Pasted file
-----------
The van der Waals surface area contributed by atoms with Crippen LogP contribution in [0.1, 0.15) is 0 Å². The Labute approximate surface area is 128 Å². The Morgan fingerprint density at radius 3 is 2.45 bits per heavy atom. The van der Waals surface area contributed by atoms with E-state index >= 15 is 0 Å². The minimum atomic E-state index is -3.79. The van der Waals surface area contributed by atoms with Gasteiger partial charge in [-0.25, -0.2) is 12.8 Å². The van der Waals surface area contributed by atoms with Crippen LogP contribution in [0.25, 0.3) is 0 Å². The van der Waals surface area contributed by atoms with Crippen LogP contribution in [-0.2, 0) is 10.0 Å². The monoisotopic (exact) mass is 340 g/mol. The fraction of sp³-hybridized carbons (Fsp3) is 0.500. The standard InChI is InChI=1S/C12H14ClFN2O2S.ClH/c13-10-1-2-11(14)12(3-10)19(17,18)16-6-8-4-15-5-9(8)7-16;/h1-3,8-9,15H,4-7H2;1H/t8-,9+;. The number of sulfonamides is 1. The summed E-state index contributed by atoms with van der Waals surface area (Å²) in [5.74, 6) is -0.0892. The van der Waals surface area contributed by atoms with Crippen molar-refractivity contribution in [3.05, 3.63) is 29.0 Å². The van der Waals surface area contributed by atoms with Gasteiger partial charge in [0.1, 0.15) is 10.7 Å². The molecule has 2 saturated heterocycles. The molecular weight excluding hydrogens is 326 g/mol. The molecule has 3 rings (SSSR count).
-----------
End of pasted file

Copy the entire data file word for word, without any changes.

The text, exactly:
The van der Waals surface area contributed by atoms with Crippen LogP contribution in [0.1, 0.15) is 0 Å². The Labute approximate surface area is 128 Å². The Morgan fingerprint density at radius 3 is 2.45 bits per heavy atom. The van der Waals surface area contributed by atoms with E-state index >= 15 is 0 Å². The minimum atomic E-state index is -3.79. The van der Waals surface area contributed by atoms with Gasteiger partial charge in [-0.25, -0.2) is 12.8 Å². The van der Waals surface area contributed by atoms with Crippen LogP contribution in [0.25, 0.3) is 0 Å². The van der Waals surface area contributed by atoms with Crippen LogP contribution in [-0.2, 0) is 10.0 Å². The monoisotopic (exact) mass is 340 g/mol. The fraction of sp³-hybridized carbons (Fsp3) is 0.500. The standard InChI is InChI=1S/C12H14ClFN2O2S.ClH/c13-10-1-2-11(14)12(3-10)19(17,18)16-6-8-4-15-5-9(8)7-16;/h1-3,8-9,15H,4-7H2;1H/t8-,9+;. The number of sulfonamides is 1. The summed E-state index contributed by atoms with van der Waals surface area (Å²) in [5.74, 6) is -0.0892. The van der Waals surface area contributed by atoms with Crippen molar-refractivity contribution in [3.05, 3.63) is 29.0 Å². The van der Waals surface area contributed by atoms with Gasteiger partial charge in [0.1, 0.15) is 10.7 Å². The molecule has 2 saturated heterocycles. The molecular weight excluding hydrogens is 326 g/mol. The molecule has 3 rings (SSSR count).